The Secret Of The Stochastic Ooze
A varsity jacket leads to thoughts about physics and gratitude.
Natural laws are not bound by theories of constructionism: anything that is not impossible is inevitable, even things that make no sense. To put it another way – that which physics does not deny will eventually happen.
Hence, stochastic ooze.
Elementary particles don’t move so much as blip between places, and the neat thing is that the distance between said places is not governed by your petty laws of geography. They blip and bleep all over the place all the time and there are so very many tiny particles; the odds of two of them blipping to the exact same place at the same time is high. Three is already astronomical, but these are just odds: there is no proscription against every particle in a person’s body disappearing in Burundi and reappearing in Switzerland.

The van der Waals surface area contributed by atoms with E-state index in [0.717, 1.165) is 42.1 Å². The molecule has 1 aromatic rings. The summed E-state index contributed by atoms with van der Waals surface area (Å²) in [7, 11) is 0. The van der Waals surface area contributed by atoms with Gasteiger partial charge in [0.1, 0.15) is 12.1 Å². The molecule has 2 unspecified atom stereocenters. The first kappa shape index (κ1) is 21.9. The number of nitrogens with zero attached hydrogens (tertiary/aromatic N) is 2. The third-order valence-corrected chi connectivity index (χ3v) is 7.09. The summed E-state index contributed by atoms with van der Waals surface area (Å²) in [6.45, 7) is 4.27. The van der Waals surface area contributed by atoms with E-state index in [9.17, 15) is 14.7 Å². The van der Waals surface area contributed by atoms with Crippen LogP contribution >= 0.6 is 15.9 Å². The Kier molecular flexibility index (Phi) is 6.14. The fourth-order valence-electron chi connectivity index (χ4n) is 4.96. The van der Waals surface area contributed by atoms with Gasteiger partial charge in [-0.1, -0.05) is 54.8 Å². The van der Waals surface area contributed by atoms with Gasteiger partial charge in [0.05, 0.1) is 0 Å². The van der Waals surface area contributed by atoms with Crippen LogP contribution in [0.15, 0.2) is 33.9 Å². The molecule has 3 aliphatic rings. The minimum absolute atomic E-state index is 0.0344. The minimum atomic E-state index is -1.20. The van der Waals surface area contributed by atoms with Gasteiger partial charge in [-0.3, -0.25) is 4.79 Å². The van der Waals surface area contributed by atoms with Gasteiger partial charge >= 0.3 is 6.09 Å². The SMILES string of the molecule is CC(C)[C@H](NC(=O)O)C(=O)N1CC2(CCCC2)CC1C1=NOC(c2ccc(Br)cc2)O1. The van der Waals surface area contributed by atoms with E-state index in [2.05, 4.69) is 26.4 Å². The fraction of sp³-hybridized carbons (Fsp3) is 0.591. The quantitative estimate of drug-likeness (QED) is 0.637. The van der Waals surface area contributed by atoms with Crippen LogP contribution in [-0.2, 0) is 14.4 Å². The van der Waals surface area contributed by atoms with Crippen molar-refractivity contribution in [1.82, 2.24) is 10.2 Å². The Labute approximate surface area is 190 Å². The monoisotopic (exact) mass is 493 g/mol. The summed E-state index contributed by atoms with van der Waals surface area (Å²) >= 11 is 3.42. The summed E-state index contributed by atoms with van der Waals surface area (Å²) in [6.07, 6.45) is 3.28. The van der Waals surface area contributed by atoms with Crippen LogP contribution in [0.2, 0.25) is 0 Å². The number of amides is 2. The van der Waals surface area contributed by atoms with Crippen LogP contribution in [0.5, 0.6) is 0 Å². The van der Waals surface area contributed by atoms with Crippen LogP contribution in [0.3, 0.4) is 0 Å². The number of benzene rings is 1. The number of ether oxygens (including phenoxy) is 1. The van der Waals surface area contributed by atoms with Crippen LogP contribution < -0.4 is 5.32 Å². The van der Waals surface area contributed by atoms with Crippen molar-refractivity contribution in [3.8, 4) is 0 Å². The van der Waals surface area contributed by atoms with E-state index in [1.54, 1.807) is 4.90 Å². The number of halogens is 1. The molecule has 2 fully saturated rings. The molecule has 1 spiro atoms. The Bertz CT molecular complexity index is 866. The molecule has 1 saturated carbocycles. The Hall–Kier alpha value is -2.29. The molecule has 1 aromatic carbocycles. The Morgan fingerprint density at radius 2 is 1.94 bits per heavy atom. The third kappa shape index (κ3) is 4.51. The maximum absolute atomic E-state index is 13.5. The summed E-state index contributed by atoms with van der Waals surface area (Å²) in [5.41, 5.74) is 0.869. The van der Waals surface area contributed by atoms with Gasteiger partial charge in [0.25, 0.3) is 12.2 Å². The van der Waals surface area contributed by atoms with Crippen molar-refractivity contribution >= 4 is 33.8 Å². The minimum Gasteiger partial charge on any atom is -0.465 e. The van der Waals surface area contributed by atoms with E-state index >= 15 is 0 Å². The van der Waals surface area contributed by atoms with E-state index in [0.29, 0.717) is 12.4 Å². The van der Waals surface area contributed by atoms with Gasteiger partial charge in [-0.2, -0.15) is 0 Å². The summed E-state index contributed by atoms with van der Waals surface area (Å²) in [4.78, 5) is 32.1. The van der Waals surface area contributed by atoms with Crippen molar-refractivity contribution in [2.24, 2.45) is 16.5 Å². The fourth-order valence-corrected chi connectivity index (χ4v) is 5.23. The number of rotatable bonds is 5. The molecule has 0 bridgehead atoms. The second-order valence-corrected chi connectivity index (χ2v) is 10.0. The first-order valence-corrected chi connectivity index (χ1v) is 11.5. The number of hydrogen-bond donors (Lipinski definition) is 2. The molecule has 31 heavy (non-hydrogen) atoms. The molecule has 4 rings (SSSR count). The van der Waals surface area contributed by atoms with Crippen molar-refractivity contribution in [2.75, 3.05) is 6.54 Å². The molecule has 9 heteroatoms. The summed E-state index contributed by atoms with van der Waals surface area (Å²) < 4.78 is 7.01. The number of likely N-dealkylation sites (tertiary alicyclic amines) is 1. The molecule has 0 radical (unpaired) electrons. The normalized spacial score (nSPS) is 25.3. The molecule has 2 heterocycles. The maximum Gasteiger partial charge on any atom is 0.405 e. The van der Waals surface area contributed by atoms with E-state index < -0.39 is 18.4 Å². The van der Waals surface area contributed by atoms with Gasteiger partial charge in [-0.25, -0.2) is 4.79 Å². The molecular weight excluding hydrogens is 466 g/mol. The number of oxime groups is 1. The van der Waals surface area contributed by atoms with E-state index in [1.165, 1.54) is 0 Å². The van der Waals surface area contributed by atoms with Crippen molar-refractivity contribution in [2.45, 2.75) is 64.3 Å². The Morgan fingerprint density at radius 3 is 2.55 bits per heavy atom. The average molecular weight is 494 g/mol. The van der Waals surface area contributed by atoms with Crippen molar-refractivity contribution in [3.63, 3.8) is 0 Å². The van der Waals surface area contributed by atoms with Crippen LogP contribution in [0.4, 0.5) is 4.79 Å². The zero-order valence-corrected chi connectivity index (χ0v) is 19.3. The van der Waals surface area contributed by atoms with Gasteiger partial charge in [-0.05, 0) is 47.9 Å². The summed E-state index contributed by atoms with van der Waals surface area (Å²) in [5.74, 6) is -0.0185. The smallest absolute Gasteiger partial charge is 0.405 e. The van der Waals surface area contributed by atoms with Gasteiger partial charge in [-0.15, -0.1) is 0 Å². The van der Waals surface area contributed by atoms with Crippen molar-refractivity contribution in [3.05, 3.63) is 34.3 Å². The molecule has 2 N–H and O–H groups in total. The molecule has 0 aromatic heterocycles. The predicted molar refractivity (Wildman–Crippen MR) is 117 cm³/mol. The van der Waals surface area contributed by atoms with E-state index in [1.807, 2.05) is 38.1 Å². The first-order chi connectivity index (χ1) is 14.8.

It only happens once in a while, though: you’d need to take the lifespan of the universe and multiply it by a large number to get the time span necessary for something that unlikely to happen. You don’t have to worry, really.
But if you pay $300 for this, then I hope a starving child from a starving country blinks to existence and starves right in front of you.